hATpin, a Family of MITE-like hAT Mobile Elements Conserved in Diverse Plant Species that Forms Highly Stable Secondary Structures

hATpin, a Family of MITE-like hAT Mobile Elements Conserved in Diverse Plant Species that Forms... We identified a 178 bp mobile DNA element in lettuce with characteristic CGAGC/GCTCG repeats in the subterminal regions. This element has terminal inverted repeats and 8-bp target site duplications typical of the hAT superfamily of class II mobile elements, but its small size and potential to form a single-stranded stable hairpin-like secondary structure suggest that it is related to MITE elements. In silico searches for related elements identified 252 plant sequences with 8-bp target site duplications and sequence similarity in their terminal and subterminal regions. Some of these sequences were predicted to encode transposases and may be autonomous elements; these constituted a separate clade within the phylogram of hAT transposases. We demonstrate that the CGAGC/GCTCG pentamer maximizes the hairpin stability compared to any other pentamer with the same C + G content, and the secondary structures of these elements are more stable than for most MITEs. We named these elements collectively as hATpin elements because of the hAT similarity and their hairpin structures. The nearly complete rice genome sequence and the highly advanced genome annotation allowed us to localize most rice elements and to deduce insertion preferences. hATpin elements are distributed on all chromosomes, but with significant bias for chromosomes 1 and 10 and in regions of moderate gene density. This family of class II mobile elements is found primarily in monocot species, but is also present in dicot species. http://www.deepdyve.com/assets/images/DeepDyve-Logo-lg.png Plant Molecular Biology Springer Journals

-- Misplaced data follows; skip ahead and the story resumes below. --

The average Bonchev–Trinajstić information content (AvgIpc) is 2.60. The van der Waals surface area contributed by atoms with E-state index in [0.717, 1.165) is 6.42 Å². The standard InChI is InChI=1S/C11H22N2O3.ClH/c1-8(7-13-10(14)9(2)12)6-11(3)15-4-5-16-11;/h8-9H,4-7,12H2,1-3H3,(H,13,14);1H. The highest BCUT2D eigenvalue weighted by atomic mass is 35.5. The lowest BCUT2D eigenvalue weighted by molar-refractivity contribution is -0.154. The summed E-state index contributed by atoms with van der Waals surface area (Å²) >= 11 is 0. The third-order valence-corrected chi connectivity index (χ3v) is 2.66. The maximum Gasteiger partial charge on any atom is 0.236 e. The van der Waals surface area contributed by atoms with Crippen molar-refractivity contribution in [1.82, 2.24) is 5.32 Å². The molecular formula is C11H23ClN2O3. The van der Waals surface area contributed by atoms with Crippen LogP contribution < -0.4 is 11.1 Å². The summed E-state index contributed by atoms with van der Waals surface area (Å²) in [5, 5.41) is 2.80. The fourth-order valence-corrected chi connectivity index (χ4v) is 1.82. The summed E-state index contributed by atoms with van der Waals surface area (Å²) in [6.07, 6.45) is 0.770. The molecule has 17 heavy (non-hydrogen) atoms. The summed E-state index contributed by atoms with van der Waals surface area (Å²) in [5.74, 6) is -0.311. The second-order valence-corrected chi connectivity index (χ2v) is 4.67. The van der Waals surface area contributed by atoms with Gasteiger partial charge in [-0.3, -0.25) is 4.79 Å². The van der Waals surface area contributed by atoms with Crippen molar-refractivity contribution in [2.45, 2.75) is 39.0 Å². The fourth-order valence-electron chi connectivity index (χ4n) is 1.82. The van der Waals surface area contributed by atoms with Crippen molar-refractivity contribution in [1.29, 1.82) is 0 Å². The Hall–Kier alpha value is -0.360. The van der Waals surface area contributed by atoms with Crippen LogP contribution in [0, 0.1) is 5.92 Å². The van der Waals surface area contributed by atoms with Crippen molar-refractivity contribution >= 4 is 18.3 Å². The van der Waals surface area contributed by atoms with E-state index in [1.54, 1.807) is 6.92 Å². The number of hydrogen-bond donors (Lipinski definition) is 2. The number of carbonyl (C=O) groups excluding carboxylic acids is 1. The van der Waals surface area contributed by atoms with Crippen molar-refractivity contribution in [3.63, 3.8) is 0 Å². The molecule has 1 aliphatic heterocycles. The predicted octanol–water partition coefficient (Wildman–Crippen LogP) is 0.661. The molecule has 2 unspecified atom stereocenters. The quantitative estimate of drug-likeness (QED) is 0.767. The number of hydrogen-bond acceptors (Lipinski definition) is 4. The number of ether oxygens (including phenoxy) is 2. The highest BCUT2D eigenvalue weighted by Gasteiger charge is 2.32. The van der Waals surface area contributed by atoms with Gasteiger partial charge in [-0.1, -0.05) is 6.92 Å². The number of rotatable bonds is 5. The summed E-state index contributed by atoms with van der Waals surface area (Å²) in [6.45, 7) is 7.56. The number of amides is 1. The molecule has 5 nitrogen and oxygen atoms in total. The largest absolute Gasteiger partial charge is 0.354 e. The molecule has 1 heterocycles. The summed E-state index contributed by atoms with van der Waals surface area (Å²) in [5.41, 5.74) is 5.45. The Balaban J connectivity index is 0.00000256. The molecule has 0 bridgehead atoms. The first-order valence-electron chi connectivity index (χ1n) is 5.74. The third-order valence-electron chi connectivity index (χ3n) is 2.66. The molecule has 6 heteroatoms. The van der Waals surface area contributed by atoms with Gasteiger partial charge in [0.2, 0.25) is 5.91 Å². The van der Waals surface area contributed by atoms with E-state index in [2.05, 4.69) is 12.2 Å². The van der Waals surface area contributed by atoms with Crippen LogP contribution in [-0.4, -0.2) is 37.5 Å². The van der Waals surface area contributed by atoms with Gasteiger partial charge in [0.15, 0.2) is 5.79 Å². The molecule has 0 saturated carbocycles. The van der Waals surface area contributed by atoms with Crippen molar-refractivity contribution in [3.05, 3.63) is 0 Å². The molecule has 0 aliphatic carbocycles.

hATpin, a Family of MITE-like hAT Mobile Elements Conserved in Diverse Plant Species that Forms Highly Stable Secondary Structures

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Publisher
Springer Journals
Copyright
Copyright © 2005 by Springer
Subject
Life Sciences; Plant Sciences; Biochemistry, general; Plant Pathology
ISSN
0167-4412
eISSN
1573-5028
D.O.I.
10.1007/s11103-005-8271-8
Publisher site
See Article on Publisher Site

Abstract

We identified a 178 bp mobile DNA element in lettuce with characteristic CGAGC/GCTCG repeats in the subterminal regions. This element has terminal inverted repeats and 8-bp target site duplications typical of the hAT superfamily of class II mobile elements, but its small size and potential to form a single-stranded stable hairpin-like secondary structure suggest that it is related to MITE elements. In silico searches for related elements identified 252 plant sequences with 8-bp target site duplications and sequence similarity in their terminal and subterminal regions. Some of these sequences were predicted to encode transposases and may be autonomous elements; these constituted a separate clade within the phylogram of hAT transposases. We demonstrate that the CGAGC/GCTCG pentamer maximizes the hairpin stability compared to any other pentamer with the same C + G content, and the secondary structures of these elements are more stable than for most MITEs. We named these elements collectively as hATpin elements because of the hAT similarity and their hairpin structures. The nearly complete rice genome sequence and the highly advanced genome annotation allowed us to localize most rice elements and to deduce insertion preferences. hATpin elements are distributed on all chromosomes, but with significant bias for chromosomes 1 and 10 and in regions of moderate gene density. This family of class II mobile elements is found primarily in monocot species, but is also present in dicot species.

Journal

Plant Molecular BiologySpringer Journals

Published: Aug 1, 2005

References

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